Of the 90 patients in inpatient and residential care in Riverwood, Walsh said, about 90% are funded through direct access or Medicaid, and at least half of the program’s patients are from rural areas.
Staffing shortages have forced the facility to redirect people seeking treatment, but Walsh said the center has no way of knowing if people have been accepted to another provider.
“If they are not with us, we know they are in danger of dying,” Walsh said. “It’s what keeps us up at night.”
Sadie Brockmire, a licensed alcohol and drug counselor in rural Kanabec County, about an hour’s drive north of Minneapolis, is loath to turn away potential direct access patients. Its women’s treatment center, Recovering Hope, is one of only five providers in the state offering family therapy. The facility has an on-site daycare for children under the age of 5.
Broekemeier, who is also president of Recovering Hope, said the facility is trying to avoid turning people away. “And we make a family for them.”
The facility is licensed for 108 beds but does not usually use that many. He was not available on the last Thursday afternoon when the mother arrived to seek treatment with her child.
“But our team went and took some beds from the shed,” Broekemeier said. “We will not expel them.”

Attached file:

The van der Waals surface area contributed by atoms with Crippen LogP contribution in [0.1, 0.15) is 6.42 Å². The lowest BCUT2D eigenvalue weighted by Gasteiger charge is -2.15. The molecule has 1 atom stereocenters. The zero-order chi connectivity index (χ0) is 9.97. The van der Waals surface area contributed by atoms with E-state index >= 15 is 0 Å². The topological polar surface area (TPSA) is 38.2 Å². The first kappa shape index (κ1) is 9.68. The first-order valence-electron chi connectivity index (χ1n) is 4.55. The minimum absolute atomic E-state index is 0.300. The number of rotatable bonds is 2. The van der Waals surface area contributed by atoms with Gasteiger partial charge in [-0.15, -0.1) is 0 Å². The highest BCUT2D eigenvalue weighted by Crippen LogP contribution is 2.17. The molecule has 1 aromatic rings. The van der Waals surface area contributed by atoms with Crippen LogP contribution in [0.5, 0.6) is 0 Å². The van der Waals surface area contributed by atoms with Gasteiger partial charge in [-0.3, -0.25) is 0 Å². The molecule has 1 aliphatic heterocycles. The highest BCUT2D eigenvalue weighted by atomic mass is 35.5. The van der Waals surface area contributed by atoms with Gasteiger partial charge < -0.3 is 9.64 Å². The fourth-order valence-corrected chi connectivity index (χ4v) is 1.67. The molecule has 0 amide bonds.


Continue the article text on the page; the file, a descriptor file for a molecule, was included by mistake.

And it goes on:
However, women sometimes end up on the facility’s waiting list.
Prior to direct access, low-income Minnesotans were assessed by officials in the county where they lived to determine if they were eligible for publicly funded addiction treatment. Within direct access, people can instead go directly to a provider to be evaluated by a licensed counselor and receive care immediately, if they qualify.
To find their nearest provider, people looking for treatment can visit the state-run search engine FastTrackerMN or the Federal Administration on Drug Abuse and Mental Health Services treatment specific.
Most of the state’s licensed counselors are located in or near the Twin Cities, resulting in a population-to-counselor ratio three times greater in rural areas of the state than in urban areas. Before direct access was launched, the Minnesota Association of Chemical Recovery and Health Resources, MARRCH, a group of addiction treatment professionals, said the requirement that assessments be conducted by counselors, and not other treatment personnel, would exacerbate the disparity created by counselor shortages in rural areas. .
That wasn’t news to state officials who, in anticipation of challenges, instituted a nearly two-year transition period, during which direct access and the former county’s evaluation process took place simultaneously.